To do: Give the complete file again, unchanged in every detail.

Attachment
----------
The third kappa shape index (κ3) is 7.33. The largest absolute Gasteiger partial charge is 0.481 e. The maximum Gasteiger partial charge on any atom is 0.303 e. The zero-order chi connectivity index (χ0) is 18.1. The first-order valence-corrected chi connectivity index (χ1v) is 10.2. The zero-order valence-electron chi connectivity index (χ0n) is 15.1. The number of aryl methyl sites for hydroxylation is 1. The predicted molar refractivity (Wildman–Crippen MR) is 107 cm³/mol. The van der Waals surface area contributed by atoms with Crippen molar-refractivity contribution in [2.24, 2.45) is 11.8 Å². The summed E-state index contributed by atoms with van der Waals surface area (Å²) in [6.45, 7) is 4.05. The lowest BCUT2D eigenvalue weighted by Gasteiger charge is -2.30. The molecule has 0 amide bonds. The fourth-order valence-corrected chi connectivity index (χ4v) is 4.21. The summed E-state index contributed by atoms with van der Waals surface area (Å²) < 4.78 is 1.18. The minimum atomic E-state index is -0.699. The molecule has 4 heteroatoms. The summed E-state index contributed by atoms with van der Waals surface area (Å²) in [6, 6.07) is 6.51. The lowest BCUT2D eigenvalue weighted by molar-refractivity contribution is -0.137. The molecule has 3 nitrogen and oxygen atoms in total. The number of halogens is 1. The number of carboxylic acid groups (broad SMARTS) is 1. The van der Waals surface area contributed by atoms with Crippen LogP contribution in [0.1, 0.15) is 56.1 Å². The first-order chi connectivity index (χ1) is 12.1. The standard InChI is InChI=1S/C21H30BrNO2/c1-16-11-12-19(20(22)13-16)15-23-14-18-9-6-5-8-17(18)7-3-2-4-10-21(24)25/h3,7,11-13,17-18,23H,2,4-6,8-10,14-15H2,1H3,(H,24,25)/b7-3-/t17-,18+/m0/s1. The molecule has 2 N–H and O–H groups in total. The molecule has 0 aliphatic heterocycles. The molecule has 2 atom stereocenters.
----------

The third kappa shape index (κ3) is 7.33. The largest absolute Gasteiger partial charge is 0.481 e. The maximum Gasteiger partial charge on any atom is 0.303 e. The zero-order chi connectivity index (χ0) is 18.1. The first-order valence-corrected chi connectivity index (χ1v) is 10.2. The zero-order valence-electron chi connectivity index (χ0n) is 15.1. The number of aryl methyl sites for hydroxylation is 1. The predicted molar refractivity (Wildman–Crippen MR) is 107 cm³/mol. The van der Waals surface area contributed by atoms with Crippen molar-refractivity contribution in [2.24, 2.45) is 11.8 Å². The summed E-state index contributed by atoms with van der Waals surface area (Å²) in [6.45, 7) is 4.05. The lowest BCUT2D eigenvalue weighted by Gasteiger charge is -2.30. The molecule has 0 amide bonds. The fourth-order valence-corrected chi connectivity index (χ4v) is 4.21. The summed E-state index contributed by atoms with van der Waals surface area (Å²) < 4.78 is 1.18. The minimum atomic E-state index is -0.699. The molecule has 4 heteroatoms. The summed E-state index contributed by atoms with van der Waals surface area (Å²) in [6, 6.07) is 6.51. The lowest BCUT2D eigenvalue weighted by molar-refractivity contribution is -0.137. The molecule has 3 nitrogen and oxygen atoms in total. The number of halogens is 1. The number of carboxylic acid groups (broad SMARTS) is 1. The van der Waals surface area contributed by atoms with Crippen LogP contribution in [0.1, 0.15) is 56.1 Å². The first-order chi connectivity index (χ1) is 12.1. The standard InChI is InChI=1S/C21H30BrNO2/c1-16-11-12-19(20(22)13-16)15-23-14-18-9-6-5-8-17(18)7-3-2-4-10-21(24)25/h3,7,11-13,17-18,23H,2,4-6,8-10,14-15H2,1H3,(H,24,25)/b7-3-/t17-,18+/m0/s1. The molecule has 2 N–H and O–H groups in total. The molecule has 0 aliphatic heterocycles. The molecule has 2 atom stereocenters.